Recently CNN had a report about what people consider luxury versus necessity with often surprising answers – high speed Internet is considered a necessity but a dishwasher is a luxury product. In analyzing three weeks of May lead reports for a client we posed this question to ourselves about some of their products and services against one of my favorite books about why people buy – “Rapid Response Advertising” by Geoff Ayling. Here are just a few reasons to try on yourselves:
• To make more money (Had to use that one on the CPA to justify the sweet new iMacs.)
• To look younger (Just look at all those skin creams that cost as much as a dishwasher!)
• To be trendy (Who knew a cross between a plastic spatula and a gardening shoe would be such a hit?)
• To escape or avoid pain (Reason #16 why bars should never go out of business.)
• To feel safe (Hey, who wouldn’t feel safer driving around in a Hummer?)
• To satisfy an impulse (How else do the blinking rosebud manufacturers stay in business?)
• To become more fit and healthy (Is this why the ab machine, dumbbells, giant rubber bands and deflated exercise ball are still under the bed?)
• To protect their reputation (3 initials: B-M-W)
• To escape stress (Where can I buy some more?)
• To buy friendship (So I guess it IS for sale.)
There isn’t really one industry that can capitalize on all of the 51 reasons people buy, but if we can define and apply just a few, it makes winning over customers’ hearts and wallets just a little easier.
Working on a recent client email blast campaign I was reminded how quick we as marketers can be to forget that the segmented, geotargeted list of names are actually human beings with jobs, families and everyday issues like the rest of us.While our client was adamant about touting the great sales offer, we had to gently pull back the reins and get them thinking about why these people in excel spreadsheet boxes would actually care about their product.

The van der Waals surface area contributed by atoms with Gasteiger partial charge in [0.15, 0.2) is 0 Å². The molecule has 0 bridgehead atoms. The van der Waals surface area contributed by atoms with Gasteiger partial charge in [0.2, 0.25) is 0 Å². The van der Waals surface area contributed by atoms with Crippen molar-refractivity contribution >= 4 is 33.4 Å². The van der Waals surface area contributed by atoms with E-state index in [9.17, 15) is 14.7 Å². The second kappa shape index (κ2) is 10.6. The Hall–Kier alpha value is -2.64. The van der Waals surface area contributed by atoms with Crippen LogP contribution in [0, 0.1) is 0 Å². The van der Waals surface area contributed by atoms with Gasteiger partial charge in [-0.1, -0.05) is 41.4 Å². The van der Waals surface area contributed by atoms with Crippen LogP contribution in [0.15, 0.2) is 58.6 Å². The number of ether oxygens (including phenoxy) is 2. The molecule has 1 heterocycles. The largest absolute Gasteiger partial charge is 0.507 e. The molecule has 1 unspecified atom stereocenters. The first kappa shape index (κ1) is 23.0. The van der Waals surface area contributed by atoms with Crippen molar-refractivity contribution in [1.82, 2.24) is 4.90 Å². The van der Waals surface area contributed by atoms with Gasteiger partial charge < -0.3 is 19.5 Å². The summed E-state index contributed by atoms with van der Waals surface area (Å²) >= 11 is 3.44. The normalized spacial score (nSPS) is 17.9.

To validate our point, I shared a great article from MarketingProfs by Karen Talavera that suggests ways we can keep our communications with people real.
• Speak in conversational terms. Create copy with an approachable tone that initiates dialogue. Customers will appreciate that you’re paying attention and acknowledging them as live humans.
• Show your personality. If your company has a familiar spokesperson, persona or character, be sure to leverage its power in your emails. We have higher clickthroughs each time we use one of our client-owners as the voice of the email blast.
• Invite subscribers to join in. Actively encourage user-generated content. There is something about interacting, benefiting, or learning directly from you that encourages better buy-in of the messaging.
Realizing that the goal of any good direct-response effort should be a dialogue will actually get those humans to open up both their emails and their wallets.
One of my girlfriends is headed to NYC in a couple of weeks and is thrilled about the prospect of finding this season’s new fake Prada bag. I pretended to be excited for her sake. Today I read an article, “Why Do Consumers Buy Counterfeit Luxury Brands?” by Keith Wilcox, Hyeong Min Kim and Sankar Sen, which actually makes me feel better as a consumer because I wonder why women go nuts to buy these worthless copies. The article sites a recent study that explains this behavior.
Researchers did one experiment focused on buyer attitudes that serve two distinct “social functions” – the “social-adjustive” (this will help me fit in) and the “value-expressive”(this will help me stand out). The researchers showed two different images of a “fake” Louis Vuitton handbag to two randomly chosen groups of women. One group saw the bag with a conspicuous logo, and the other saw the bag without it. The women then answered a questionnaire that classified their attitudes and their willingness to buy the fake.
Results showed that those subjects classified as “social-adjustive” were the most likely to buy the fake bag, especially when it had a conspicuous logo. The appeal of seeming to fit in with an elite group was strong enough to make these shoppers risk buying the flashy fake. The researchers’ doled out this advice to luxury goods manufacturers: tout the in-crowd status of owning the real luxury item and depict the shame of being discovered with a knockoff.
I just wonder if my girlfriend would have participated in the study if she’d still be up all night googling street corners in NYC.